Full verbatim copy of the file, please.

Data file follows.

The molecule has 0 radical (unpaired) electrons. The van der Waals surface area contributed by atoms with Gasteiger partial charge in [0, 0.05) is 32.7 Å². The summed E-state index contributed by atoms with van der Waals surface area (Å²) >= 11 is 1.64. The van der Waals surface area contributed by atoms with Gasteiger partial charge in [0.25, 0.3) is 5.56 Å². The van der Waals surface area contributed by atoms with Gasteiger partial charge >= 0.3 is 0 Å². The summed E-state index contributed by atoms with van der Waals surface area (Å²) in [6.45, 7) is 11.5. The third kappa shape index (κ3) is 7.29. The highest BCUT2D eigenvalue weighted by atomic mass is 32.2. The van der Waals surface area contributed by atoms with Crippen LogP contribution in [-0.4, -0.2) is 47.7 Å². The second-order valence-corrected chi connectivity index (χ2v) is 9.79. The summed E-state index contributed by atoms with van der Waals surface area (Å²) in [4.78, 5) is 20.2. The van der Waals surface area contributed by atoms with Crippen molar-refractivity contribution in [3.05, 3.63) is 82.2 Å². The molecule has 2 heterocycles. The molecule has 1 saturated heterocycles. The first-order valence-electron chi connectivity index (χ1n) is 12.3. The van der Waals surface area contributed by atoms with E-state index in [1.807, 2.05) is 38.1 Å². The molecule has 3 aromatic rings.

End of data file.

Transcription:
The molecule has 0 radical (unpaired) electrons. The van der Waals surface area contributed by atoms with Gasteiger partial charge in [0, 0.05) is 32.7 Å². The summed E-state index contributed by atoms with van der Waals surface area (Å²) >= 11 is 1.64. The van der Waals surface area contributed by atoms with Gasteiger partial charge in [0.25, 0.3) is 5.56 Å². The van der Waals surface area contributed by atoms with Gasteiger partial charge >= 0.3 is 0 Å². The summed E-state index contributed by atoms with van der Waals surface area (Å²) in [6.45, 7) is 11.5. The third kappa shape index (κ3) is 7.29. The highest BCUT2D eigenvalue weighted by atomic mass is 32.2. The van der Waals surface area contributed by atoms with Crippen LogP contribution in [-0.4, -0.2) is 47.7 Å². The second-order valence-corrected chi connectivity index (χ2v) is 9.79. The summed E-state index contributed by atoms with van der Waals surface area (Å²) in [4.78, 5) is 20.2. The van der Waals surface area contributed by atoms with Crippen molar-refractivity contribution in [3.05, 3.63) is 82.2 Å². The molecule has 2 heterocycles. The molecule has 1 saturated heterocycles. The first-order valence-electron chi connectivity index (χ1n) is 12.3. The van der Waals surface area contributed by atoms with E-state index in [1.807, 2.05) is 38.1 Å². The molecule has 3 aromatic rings.